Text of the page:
When you’re thinking about photographing black military sites is there any kind of apprehension going through your head? Are you wondering if they’re watching you doing this?
A little bit. But on the other hand, you’re really far away from these places and because it’s the desert you can see somebody coming from dozens of miles away. We definitely thought that someone was probably watching us. I’m sure somebody was. But at the same time, I don’t think it made me nervous.
Do you remember a point in your life when you were aware of surveillance? When did these kinds of ideas start to materialize with you as a concept?
When I was a teenager, I moved to Germany for a little while. Culturally, Germany is set up in a way that politically—it is much more liberal than the US. Using any metric you want, whether it’s income inequality or political representation, it’s to the left of the US. The US is an extreme right wing culture.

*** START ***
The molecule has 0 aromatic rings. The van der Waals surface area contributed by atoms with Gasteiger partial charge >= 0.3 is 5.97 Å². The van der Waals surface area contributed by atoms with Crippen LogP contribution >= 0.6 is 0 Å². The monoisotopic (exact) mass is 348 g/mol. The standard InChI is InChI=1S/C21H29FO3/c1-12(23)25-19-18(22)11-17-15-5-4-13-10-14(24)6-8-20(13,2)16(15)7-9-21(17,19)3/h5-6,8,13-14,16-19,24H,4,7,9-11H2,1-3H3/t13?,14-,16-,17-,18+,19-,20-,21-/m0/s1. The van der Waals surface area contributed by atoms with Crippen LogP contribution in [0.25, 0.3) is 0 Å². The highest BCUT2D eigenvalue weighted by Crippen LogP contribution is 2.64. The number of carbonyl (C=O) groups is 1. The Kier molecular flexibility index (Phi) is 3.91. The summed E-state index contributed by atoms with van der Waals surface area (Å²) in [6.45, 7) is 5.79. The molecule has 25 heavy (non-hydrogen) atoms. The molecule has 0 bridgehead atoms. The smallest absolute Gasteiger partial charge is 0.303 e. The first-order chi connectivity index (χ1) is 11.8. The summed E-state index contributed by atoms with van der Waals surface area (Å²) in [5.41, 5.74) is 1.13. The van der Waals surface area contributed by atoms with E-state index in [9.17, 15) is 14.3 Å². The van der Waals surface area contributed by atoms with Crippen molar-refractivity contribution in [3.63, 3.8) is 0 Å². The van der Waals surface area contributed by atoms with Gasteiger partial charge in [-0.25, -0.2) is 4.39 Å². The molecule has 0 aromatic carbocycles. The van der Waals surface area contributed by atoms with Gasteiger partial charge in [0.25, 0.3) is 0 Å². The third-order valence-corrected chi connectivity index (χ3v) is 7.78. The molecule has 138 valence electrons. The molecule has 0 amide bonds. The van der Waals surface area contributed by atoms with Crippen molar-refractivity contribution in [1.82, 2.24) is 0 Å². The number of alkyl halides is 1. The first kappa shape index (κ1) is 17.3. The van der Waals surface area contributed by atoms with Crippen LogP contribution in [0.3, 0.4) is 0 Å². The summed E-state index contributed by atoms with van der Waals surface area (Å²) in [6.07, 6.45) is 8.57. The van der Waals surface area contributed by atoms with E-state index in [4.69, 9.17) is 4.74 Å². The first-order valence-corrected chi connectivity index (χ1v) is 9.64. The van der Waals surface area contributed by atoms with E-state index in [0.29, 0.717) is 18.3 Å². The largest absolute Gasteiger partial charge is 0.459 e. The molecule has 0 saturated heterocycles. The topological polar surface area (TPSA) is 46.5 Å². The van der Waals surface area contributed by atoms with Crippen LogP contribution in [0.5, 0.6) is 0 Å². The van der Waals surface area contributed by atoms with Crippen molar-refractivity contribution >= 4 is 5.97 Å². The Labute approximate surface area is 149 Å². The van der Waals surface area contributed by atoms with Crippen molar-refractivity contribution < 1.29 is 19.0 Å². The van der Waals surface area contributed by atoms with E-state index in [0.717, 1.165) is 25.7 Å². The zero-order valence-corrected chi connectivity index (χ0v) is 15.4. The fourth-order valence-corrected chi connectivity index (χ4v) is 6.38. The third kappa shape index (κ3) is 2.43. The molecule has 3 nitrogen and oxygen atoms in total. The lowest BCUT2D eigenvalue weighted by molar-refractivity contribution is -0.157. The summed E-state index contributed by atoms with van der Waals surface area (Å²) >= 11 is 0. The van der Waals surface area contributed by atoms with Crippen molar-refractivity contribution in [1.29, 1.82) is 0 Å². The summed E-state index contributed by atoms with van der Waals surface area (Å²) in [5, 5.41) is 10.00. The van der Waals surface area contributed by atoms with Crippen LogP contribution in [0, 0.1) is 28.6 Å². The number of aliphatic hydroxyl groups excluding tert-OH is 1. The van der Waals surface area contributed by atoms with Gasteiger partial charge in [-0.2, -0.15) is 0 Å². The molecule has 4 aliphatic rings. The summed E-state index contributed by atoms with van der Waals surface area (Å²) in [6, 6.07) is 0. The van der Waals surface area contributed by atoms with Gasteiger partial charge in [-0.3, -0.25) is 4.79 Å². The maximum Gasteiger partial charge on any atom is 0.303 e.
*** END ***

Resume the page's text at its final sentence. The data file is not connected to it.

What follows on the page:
But socially and culturally, Germany can be much more conservative. Where I was living, it was rural. There was a pressure to conform that I had not experienced in the US. I realized that was kind of surveillance in a way. It’s not state surveillance. It’s neighborhoods and cultural norms.
An interesting thing about your work is that there’s no point of view. It doesn’t try to sway you. Is that something you take into consideration?
I’m generally less interested in art that’s trying to make an argument. Essays can make arguments. Journalism can make arguments. Lectures can make arguments. I don’t think images can argue very well. Images are slippery things that don’t ultimately mean anything.